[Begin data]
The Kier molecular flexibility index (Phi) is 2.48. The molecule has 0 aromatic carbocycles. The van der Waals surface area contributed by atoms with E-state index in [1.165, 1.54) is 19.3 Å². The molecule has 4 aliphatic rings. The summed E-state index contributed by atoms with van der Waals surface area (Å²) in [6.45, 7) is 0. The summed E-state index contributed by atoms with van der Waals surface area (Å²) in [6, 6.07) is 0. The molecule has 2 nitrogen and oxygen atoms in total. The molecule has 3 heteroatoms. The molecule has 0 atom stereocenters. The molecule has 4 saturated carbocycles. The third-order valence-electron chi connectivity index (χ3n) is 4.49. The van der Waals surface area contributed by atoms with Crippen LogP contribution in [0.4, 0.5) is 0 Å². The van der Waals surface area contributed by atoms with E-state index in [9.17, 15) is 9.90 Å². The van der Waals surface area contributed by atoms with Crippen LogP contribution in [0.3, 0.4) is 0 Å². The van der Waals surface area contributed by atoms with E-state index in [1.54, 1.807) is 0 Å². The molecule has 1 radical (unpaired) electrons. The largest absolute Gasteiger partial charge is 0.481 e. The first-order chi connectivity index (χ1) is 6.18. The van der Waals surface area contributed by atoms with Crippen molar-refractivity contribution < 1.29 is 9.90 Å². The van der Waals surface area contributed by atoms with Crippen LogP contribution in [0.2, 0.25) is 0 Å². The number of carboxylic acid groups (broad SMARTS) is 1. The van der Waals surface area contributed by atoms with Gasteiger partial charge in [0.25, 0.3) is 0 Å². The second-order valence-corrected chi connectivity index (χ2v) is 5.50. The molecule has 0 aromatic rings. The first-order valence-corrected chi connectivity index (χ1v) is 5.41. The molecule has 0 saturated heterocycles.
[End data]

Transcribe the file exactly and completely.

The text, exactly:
The Kier molecular flexibility index (Phi) is 2.48. The molecule has 0 aromatic carbocycles. The van der Waals surface area contributed by atoms with E-state index in [1.165, 1.54) is 19.3 Å². The molecule has 4 aliphatic rings. The summed E-state index contributed by atoms with van der Waals surface area (Å²) in [6.45, 7) is 0. The summed E-state index contributed by atoms with van der Waals surface area (Å²) in [6, 6.07) is 0. The molecule has 2 nitrogen and oxygen atoms in total. The molecule has 3 heteroatoms. The molecule has 0 atom stereocenters. The molecule has 4 saturated carbocycles. The third-order valence-electron chi connectivity index (χ3n) is 4.49. The van der Waals surface area contributed by atoms with Crippen LogP contribution in [0.4, 0.5) is 0 Å². The van der Waals surface area contributed by atoms with E-state index in [9.17, 15) is 9.90 Å². The van der Waals surface area contributed by atoms with Crippen LogP contribution in [0.3, 0.4) is 0 Å². The van der Waals surface area contributed by atoms with E-state index in [1.54, 1.807) is 0 Å². The molecule has 1 radical (unpaired) electrons. The largest absolute Gasteiger partial charge is 0.481 e. The first-order chi connectivity index (χ1) is 6.18. The van der Waals surface area contributed by atoms with Crippen molar-refractivity contribution < 1.29 is 9.90 Å². The van der Waals surface area contributed by atoms with Crippen LogP contribution in [0.2, 0.25) is 0 Å². The number of carboxylic acid groups (broad SMARTS) is 1. The van der Waals surface area contributed by atoms with Gasteiger partial charge in [0.25, 0.3) is 0 Å². The second-order valence-corrected chi connectivity index (χ2v) is 5.50. The molecule has 0 aromatic rings. The first-order valence-corrected chi connectivity index (χ1v) is 5.41. The molecule has 0 saturated heterocycles.